Sunday, March 30, 2003


A live recording of the fascinating new orchestral portrait by Scottish composer James Macmillan, “A deep but dazzling darkness” (which received its world première at the opening of St Luke’s Centre, a hospice in London, on 27 March 2003) was broadcast on BBC Radio 3 yesterday morning. It features Gordan Nikolitch (violin) and the London Symphony Orchestra conducted by Macmillan himself.

After an unsettling, shimmering opening with no fixed tone centre, the piece is almost Bartokian in its questioning string textures. There is, as the title suggests, an interplay of light and shade, dramatised by the destabilising interventions of two pianos tuned a quarter tone apart. Macmillan has long been interested in mixing standard and microtonal elements in his compositions, which are neither noticeably traditionalist nor particularly avant garde in character. He is a composer who likes to weave his musical language around thematic ideas.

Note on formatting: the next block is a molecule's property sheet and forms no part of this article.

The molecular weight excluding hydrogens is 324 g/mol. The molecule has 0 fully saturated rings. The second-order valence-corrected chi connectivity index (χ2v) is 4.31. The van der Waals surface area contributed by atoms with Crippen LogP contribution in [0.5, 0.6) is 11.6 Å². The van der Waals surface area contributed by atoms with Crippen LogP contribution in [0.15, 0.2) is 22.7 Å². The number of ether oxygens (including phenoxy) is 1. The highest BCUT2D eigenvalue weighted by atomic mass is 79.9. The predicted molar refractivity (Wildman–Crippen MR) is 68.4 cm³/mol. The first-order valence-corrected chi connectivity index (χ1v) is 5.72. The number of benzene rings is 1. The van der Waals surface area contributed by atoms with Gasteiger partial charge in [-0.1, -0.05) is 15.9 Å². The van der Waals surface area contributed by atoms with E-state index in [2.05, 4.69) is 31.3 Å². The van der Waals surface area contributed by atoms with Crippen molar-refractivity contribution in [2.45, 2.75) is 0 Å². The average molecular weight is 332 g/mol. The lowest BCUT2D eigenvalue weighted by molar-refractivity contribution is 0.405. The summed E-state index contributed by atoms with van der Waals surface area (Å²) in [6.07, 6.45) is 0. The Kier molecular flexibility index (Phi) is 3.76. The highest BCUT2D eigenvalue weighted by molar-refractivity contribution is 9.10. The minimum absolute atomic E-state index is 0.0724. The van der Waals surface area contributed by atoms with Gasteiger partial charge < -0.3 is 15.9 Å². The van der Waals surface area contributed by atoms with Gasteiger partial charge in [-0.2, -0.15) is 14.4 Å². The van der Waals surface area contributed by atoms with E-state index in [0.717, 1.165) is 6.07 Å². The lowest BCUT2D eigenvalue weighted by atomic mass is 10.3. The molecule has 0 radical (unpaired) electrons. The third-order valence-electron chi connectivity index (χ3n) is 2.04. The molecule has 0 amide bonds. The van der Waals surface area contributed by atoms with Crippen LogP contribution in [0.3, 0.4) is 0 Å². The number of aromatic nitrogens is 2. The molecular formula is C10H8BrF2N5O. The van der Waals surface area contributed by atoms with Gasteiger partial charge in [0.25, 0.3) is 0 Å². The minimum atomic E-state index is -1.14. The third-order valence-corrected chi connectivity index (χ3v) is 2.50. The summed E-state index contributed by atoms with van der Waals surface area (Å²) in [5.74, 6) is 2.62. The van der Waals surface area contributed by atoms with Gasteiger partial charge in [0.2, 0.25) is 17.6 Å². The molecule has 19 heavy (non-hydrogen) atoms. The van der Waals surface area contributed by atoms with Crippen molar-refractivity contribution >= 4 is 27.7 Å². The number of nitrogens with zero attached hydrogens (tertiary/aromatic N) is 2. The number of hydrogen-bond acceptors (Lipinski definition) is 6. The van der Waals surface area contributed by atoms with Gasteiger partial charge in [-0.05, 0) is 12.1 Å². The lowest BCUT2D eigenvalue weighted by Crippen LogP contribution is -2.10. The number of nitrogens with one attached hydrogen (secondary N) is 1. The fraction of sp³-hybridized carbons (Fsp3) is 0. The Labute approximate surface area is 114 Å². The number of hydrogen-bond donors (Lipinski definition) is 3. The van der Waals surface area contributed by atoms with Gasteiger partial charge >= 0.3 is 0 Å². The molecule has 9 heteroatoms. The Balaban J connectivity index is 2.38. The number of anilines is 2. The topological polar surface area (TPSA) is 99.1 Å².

Further details about the work are given at the LSO website. There will be a further performance at the Sherbourne Festival on 2 May.

The title, incidentally, is a quotation from the C17th Welsh poet, Henry Vaughn: “there is in God, some say, a deep but dazzling darkness.” It has been taken as the title of the US edition for a collection of sermons (Cowley, 1995) by the new Archbishop of Canterbury, Dr Rowan Williams. Macmillan and Williams have a mutual admiration for one another's work.

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